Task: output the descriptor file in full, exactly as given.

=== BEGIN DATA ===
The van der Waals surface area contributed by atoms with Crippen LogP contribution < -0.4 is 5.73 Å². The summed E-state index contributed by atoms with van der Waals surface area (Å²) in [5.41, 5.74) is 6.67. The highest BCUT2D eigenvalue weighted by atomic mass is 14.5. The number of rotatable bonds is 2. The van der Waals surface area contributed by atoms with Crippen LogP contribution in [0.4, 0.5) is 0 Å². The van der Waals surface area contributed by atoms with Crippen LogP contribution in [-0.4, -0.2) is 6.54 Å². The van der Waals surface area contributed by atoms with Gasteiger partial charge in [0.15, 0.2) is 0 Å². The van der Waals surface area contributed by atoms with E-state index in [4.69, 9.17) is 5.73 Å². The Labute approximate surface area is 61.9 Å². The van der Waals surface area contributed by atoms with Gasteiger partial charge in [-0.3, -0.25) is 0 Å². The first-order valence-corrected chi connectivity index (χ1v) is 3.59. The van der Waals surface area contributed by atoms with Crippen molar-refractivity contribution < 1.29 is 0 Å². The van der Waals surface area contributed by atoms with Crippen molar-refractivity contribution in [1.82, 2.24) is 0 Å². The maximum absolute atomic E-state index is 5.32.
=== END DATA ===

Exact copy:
The van der Waals surface area contributed by atoms with Crippen LogP contribution < -0.4 is 5.73 Å². The summed E-state index contributed by atoms with van der Waals surface area (Å²) in [5.41, 5.74) is 6.67. The highest BCUT2D eigenvalue weighted by atomic mass is 14.5. The number of rotatable bonds is 2. The van der Waals surface area contributed by atoms with Crippen LogP contribution in [0.4, 0.5) is 0 Å². The van der Waals surface area contributed by atoms with Crippen LogP contribution in [-0.4, -0.2) is 6.54 Å². The van der Waals surface area contributed by atoms with Gasteiger partial charge in [0.15, 0.2) is 0 Å². The van der Waals surface area contributed by atoms with E-state index in [4.69, 9.17) is 5.73 Å². The Labute approximate surface area is 61.9 Å². The van der Waals surface area contributed by atoms with Gasteiger partial charge in [-0.3, -0.25) is 0 Å². The first-order valence-corrected chi connectivity index (χ1v) is 3.59. The van der Waals surface area contributed by atoms with Crippen molar-refractivity contribution < 1.29 is 0 Å². The van der Waals surface area contributed by atoms with Crippen molar-refractivity contribution in [1.82, 2.24) is 0 Å². The maximum absolute atomic E-state index is 5.32.